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Research Papers

Mathematical Tools for Automating Digital Fixture Setups: Constructing T-Maps and Relating Metrological Data to Coordinates for T-Maps and Deviation Spaces

[+] Author and Article Information
N. J. Kalish

Design Automation Laboratory,
Department of Mechanical and
Aerospace Engineering,
Arizona State University,
Tempe, AZ 85287-6106
e-mail: njkalish@asu.edu

J. K. Davidson

Design Automation Laboratory,
Department of Mechanical and
Aerospace Engineering,
Arizona State University,
Tempe, AZ 85287-6106
e-mail: j.davidson@asu.edu

S. Ramnath

Design Automation Laboratory,
Department of Mechanical and
Aerospace Engineering,
Arizona State University,
Tempe, AZ 85287-6106
e-mail: satchit.ramnath@asu.edu

P. Haghighi

Design Automation Laboratory,
Department of Mechanical and
Aerospace Engineering,
Arizona State University,
Tempe, AZ 85287-6106
e-mail: phaghigh@asu.edu

Jami J. Shah

Engineering Design,
Department of Mechanical and
Aerospace Engineering,
The Ohio State University,
Columbus, OH 43210
e-mail: shah.493@osu.edu

Jiten V. Shah

Product Development & Analysis, LLC,
Naperville, IL 60563
e-mail: info@pda-llc.com

Contributed by the Design Engineering Division of ASME for publication in the JOURNAL OF COMPUTING AND INFORMATION SCIENCE IN ENGINEERING. Manuscript received August 4, 2017; final manuscript received November 22, 2017; published online July 30, 2018. Editor: Satyandra K. Gupta.

J. Comput. Inf. Sci. Eng 18(4), 041009 (Jul 30, 2018) (12 pages) Paper No: JCISE-17-1157; doi: 10.1115/1.4038821 History: Received August 04, 2017; Revised November 22, 2017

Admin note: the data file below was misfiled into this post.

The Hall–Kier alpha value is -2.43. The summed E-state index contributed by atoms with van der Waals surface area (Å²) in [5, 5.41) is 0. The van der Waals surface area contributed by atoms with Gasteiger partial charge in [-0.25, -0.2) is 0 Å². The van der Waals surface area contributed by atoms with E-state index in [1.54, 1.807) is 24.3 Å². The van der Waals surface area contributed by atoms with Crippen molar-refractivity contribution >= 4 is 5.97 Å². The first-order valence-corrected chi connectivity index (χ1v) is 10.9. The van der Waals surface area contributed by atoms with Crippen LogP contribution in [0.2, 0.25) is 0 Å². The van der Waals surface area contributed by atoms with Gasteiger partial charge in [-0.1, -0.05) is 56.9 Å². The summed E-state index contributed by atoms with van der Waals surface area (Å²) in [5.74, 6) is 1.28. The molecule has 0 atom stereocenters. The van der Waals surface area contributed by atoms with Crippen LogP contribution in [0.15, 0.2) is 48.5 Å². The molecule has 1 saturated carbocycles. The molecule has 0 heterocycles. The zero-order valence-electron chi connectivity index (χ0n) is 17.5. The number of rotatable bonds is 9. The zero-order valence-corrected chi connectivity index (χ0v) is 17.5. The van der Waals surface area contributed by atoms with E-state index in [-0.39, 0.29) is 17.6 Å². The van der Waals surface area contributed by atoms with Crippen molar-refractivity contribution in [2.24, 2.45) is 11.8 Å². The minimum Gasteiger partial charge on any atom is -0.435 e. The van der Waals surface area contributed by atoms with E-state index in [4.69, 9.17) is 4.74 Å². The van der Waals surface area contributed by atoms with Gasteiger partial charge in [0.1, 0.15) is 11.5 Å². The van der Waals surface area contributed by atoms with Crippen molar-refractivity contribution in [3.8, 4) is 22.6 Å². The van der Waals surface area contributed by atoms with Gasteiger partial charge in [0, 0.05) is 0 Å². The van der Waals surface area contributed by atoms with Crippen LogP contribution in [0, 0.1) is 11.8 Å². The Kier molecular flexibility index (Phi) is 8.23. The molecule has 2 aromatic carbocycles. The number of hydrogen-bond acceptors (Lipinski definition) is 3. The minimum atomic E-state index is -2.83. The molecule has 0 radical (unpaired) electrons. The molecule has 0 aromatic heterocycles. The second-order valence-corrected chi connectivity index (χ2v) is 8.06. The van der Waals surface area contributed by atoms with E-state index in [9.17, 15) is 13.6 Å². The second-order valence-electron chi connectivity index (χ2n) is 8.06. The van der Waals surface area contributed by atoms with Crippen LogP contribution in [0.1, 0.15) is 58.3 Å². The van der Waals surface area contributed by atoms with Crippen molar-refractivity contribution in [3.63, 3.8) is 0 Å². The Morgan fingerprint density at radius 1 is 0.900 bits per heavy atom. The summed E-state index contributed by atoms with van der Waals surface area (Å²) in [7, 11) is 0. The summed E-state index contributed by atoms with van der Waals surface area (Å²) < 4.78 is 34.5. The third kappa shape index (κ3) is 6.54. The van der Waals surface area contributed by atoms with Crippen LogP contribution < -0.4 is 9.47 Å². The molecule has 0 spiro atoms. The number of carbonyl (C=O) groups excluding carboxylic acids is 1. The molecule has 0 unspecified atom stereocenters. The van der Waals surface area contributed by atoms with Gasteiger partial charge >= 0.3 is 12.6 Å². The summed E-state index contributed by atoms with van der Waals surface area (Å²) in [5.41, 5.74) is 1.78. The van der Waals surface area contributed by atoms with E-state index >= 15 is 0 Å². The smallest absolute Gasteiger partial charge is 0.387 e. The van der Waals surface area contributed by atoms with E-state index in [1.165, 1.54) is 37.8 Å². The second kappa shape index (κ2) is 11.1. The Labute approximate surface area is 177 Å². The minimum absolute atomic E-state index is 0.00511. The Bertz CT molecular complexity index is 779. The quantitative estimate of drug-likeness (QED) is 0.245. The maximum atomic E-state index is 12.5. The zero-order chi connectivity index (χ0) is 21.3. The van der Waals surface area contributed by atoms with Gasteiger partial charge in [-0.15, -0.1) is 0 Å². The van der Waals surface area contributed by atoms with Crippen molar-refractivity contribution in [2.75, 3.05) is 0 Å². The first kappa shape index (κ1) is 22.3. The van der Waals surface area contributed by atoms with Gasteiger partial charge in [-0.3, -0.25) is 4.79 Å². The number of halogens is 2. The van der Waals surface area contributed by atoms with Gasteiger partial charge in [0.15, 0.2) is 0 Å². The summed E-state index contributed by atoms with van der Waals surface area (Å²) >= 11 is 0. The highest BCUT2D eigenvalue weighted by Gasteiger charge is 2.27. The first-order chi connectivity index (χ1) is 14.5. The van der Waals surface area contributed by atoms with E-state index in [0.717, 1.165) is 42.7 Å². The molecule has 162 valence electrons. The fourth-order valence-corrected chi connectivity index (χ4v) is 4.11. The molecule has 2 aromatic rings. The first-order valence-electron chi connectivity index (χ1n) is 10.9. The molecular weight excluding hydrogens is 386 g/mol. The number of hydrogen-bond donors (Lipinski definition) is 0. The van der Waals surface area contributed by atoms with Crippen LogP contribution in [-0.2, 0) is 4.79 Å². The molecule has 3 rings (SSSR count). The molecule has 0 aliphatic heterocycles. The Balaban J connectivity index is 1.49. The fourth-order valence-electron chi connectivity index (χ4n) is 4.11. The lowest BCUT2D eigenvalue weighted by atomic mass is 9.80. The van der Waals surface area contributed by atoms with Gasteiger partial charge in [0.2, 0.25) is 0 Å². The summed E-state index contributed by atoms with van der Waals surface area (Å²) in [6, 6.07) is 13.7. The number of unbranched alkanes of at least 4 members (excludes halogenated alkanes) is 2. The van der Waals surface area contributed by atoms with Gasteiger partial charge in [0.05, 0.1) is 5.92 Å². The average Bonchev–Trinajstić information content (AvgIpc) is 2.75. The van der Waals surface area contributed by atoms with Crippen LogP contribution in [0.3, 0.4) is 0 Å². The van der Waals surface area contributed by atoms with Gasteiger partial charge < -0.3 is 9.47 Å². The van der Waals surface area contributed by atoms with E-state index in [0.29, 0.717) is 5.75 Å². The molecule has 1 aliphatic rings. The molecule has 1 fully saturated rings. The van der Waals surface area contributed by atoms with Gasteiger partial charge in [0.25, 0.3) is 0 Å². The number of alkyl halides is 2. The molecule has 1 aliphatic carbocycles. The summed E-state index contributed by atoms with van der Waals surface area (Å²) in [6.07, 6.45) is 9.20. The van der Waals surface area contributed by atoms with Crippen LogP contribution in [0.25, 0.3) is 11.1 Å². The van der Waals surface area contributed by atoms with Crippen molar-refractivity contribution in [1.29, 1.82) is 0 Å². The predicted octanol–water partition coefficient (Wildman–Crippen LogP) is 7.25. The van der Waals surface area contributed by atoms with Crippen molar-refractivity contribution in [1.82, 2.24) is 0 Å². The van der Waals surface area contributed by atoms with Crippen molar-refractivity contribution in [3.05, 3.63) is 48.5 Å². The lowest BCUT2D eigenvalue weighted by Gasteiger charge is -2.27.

Mathematical tools underlie a method that has strong potential to lower the cost of fixture-setup when finishing large castings that have machined surfaces where other components are attached. One math tool, the kinematic transformation, is used for the first time to construct Tolerance-Map® (T-Map)® models of geometric and size tolerances that are applied to planar faces and to the axes of round shapes, such as pins or holes. For any polygonal planar shape, a generic T-Map primitive is constructed at each vertex of its convex hull, and each is sheared uniquely with the kinematic transformation. All are then intersected to form the T-Map of the given shape in a single frame of reference. For an axis, the generic T-Map primitive represents each circular limit to its tolerance-zone. Both are transformed to a central frame of reference and are intersected to form the T-Map. The paper also contains the construction for the first five-dimensional (5D) T-Map for controlling the minimum wall thickness between two concentric cylinders with a least-material-condition (LMC) tolerance specification on position. It is formed by adding the dimension of size to the T-Map for an axis. The T-Maps described are consistent with geometric dimensioning and tolerancing standards and industry practice. Finally, transformations are presented to translate between small displacement torsor (SDT) coordinates and the classical coordinates for lines and planes used in T-Maps.

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References

Haghighi, P. , Ramnath, S. , Kalish, N. , Shah, J. V. , Shah, J. J. , and Davidson, J. K. , 2016, “ Method for Automating Digital Fixture Set-Ups That are Optimal for Machining Castings to Minimize Scrap,” J. Manuf. Syst., 40(2), pp. 15–22. [CrossRef]
Kalish, N. J. , 2016, “ The Theory Behind Setup Maps: A Computational Tool to Position Parts for Machining,” M.Sc. thesis, Arizona State University, Tempe, AZ. https://search.proquest.com/openview/a62cb4b82ad125abc1b3d6ba4cab1810/1?pq-origsite=gscholar&cbl=18750&diss=y
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American National Standard, 2009, “ Dimensioning and Tolerancing,” The American Society of Mechanical Engineers, New York, Standard No. ASME Y14.5M. https://www.asme.org/products/codes-standards/y145-2009-dimensioning-and-tolerancing
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Mohan, P. , Haghighi, P. , Shah, J. J. , and Davidson, J. K. , 2015, “ Development of a Library of Feature Fitting Algorithms for CMMs,” Int. J. Precis. Eng. Manuf., 16(10), pp. 2101–2113.